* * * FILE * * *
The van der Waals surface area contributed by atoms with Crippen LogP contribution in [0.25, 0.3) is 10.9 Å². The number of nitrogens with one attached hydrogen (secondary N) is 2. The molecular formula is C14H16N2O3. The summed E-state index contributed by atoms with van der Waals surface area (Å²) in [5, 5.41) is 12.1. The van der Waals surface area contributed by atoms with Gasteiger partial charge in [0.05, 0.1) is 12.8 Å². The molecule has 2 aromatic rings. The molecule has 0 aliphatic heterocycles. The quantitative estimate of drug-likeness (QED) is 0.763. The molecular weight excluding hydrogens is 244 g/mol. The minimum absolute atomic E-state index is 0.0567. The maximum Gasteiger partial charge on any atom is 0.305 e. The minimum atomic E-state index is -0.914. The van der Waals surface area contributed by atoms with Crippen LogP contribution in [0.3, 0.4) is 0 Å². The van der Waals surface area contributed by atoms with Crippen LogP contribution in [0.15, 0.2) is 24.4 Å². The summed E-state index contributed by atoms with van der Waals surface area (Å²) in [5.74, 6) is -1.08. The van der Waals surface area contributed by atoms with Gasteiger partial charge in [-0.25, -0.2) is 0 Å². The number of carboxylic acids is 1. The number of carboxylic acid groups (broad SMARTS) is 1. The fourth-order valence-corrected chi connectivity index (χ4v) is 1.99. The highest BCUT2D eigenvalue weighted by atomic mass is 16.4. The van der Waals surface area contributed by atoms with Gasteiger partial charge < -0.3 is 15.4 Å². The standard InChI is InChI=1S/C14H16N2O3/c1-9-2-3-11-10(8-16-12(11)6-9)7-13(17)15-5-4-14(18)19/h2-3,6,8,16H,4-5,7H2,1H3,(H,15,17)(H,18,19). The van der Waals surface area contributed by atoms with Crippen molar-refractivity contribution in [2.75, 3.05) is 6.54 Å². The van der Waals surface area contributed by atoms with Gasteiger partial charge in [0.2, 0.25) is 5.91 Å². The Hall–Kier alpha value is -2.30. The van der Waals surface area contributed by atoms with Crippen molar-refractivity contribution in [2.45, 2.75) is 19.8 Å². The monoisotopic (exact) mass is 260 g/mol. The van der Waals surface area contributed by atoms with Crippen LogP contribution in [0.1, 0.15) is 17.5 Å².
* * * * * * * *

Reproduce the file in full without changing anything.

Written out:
The van der Waals surface area contributed by atoms with Crippen LogP contribution in [0.25, 0.3) is 10.9 Å². The number of nitrogens with one attached hydrogen (secondary N) is 2. The molecular formula is C14H16N2O3. The summed E-state index contributed by atoms with van der Waals surface area (Å²) in [5, 5.41) is 12.1. The van der Waals surface area contributed by atoms with Gasteiger partial charge in [0.05, 0.1) is 12.8 Å². The molecule has 2 aromatic rings. The molecule has 0 aliphatic heterocycles. The quantitative estimate of drug-likeness (QED) is 0.763. The molecular weight excluding hydrogens is 244 g/mol. The minimum absolute atomic E-state index is 0.0567. The maximum Gasteiger partial charge on any atom is 0.305 e. The minimum atomic E-state index is -0.914. The van der Waals surface area contributed by atoms with Crippen LogP contribution in [0.3, 0.4) is 0 Å². The van der Waals surface area contributed by atoms with Crippen LogP contribution in [0.15, 0.2) is 24.4 Å². The summed E-state index contributed by atoms with van der Waals surface area (Å²) in [5.74, 6) is -1.08. The van der Waals surface area contributed by atoms with Gasteiger partial charge in [-0.25, -0.2) is 0 Å². The number of carboxylic acids is 1. The number of carboxylic acid groups (broad SMARTS) is 1. The fourth-order valence-corrected chi connectivity index (χ4v) is 1.99. The highest BCUT2D eigenvalue weighted by atomic mass is 16.4. The van der Waals surface area contributed by atoms with Gasteiger partial charge < -0.3 is 15.4 Å². The standard InChI is InChI=1S/C14H16N2O3/c1-9-2-3-11-10(8-16-12(11)6-9)7-13(17)15-5-4-14(18)19/h2-3,6,8,16H,4-5,7H2,1H3,(H,15,17)(H,18,19). The van der Waals surface area contributed by atoms with Crippen molar-refractivity contribution in [2.75, 3.05) is 6.54 Å². The van der Waals surface area contributed by atoms with Gasteiger partial charge in [0.2, 0.25) is 5.91 Å². The Hall–Kier alpha value is -2.30. The van der Waals surface area contributed by atoms with Crippen molar-refractivity contribution in [2.45, 2.75) is 19.8 Å². The monoisotopic (exact) mass is 260 g/mol. The van der Waals surface area contributed by atoms with Crippen LogP contribution in [0.1, 0.15) is 17.5 Å².